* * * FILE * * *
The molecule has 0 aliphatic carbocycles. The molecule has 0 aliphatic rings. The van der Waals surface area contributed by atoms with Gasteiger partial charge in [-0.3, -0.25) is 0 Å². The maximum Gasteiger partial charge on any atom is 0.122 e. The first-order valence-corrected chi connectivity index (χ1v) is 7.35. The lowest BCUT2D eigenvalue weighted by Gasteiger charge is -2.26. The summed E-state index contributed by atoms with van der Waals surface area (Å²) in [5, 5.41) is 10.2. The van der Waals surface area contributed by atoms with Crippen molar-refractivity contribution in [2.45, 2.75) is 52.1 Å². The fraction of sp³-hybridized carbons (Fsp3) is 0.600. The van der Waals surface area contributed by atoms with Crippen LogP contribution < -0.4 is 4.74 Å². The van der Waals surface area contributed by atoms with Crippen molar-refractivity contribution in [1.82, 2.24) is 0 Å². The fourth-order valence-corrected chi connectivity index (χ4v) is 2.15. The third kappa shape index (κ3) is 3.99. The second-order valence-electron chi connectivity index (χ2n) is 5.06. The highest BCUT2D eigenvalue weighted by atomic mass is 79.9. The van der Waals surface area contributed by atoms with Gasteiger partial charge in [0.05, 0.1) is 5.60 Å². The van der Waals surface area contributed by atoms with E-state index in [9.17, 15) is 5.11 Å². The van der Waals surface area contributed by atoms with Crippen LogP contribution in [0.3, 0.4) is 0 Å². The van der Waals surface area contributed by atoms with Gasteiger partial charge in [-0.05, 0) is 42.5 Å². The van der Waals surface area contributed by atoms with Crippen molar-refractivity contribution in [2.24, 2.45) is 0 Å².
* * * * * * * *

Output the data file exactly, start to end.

The molecule has 0 aliphatic carbocycles. The molecule has 0 aliphatic rings. The van der Waals surface area contributed by atoms with Gasteiger partial charge in [-0.3, -0.25) is 0 Å². The maximum Gasteiger partial charge on any atom is 0.122 e. The first-order valence-corrected chi connectivity index (χ1v) is 7.35. The lowest BCUT2D eigenvalue weighted by Gasteiger charge is -2.26. The summed E-state index contributed by atoms with van der Waals surface area (Å²) in [5, 5.41) is 10.2. The van der Waals surface area contributed by atoms with Crippen molar-refractivity contribution in [2.45, 2.75) is 52.1 Å². The fraction of sp³-hybridized carbons (Fsp3) is 0.600. The van der Waals surface area contributed by atoms with Crippen LogP contribution < -0.4 is 4.74 Å². The van der Waals surface area contributed by atoms with Crippen molar-refractivity contribution in [1.82, 2.24) is 0 Å². The fourth-order valence-corrected chi connectivity index (χ4v) is 2.15. The third kappa shape index (κ3) is 3.99. The second-order valence-electron chi connectivity index (χ2n) is 5.06. The highest BCUT2D eigenvalue weighted by atomic mass is 79.9. The van der Waals surface area contributed by atoms with Gasteiger partial charge in [0.05, 0.1) is 5.60 Å². The van der Waals surface area contributed by atoms with E-state index in [9.17, 15) is 5.11 Å². The van der Waals surface area contributed by atoms with Crippen LogP contribution in [0.3, 0.4) is 0 Å². The van der Waals surface area contributed by atoms with Gasteiger partial charge in [-0.05, 0) is 42.5 Å². The van der Waals surface area contributed by atoms with Crippen molar-refractivity contribution in [2.24, 2.45) is 0 Å².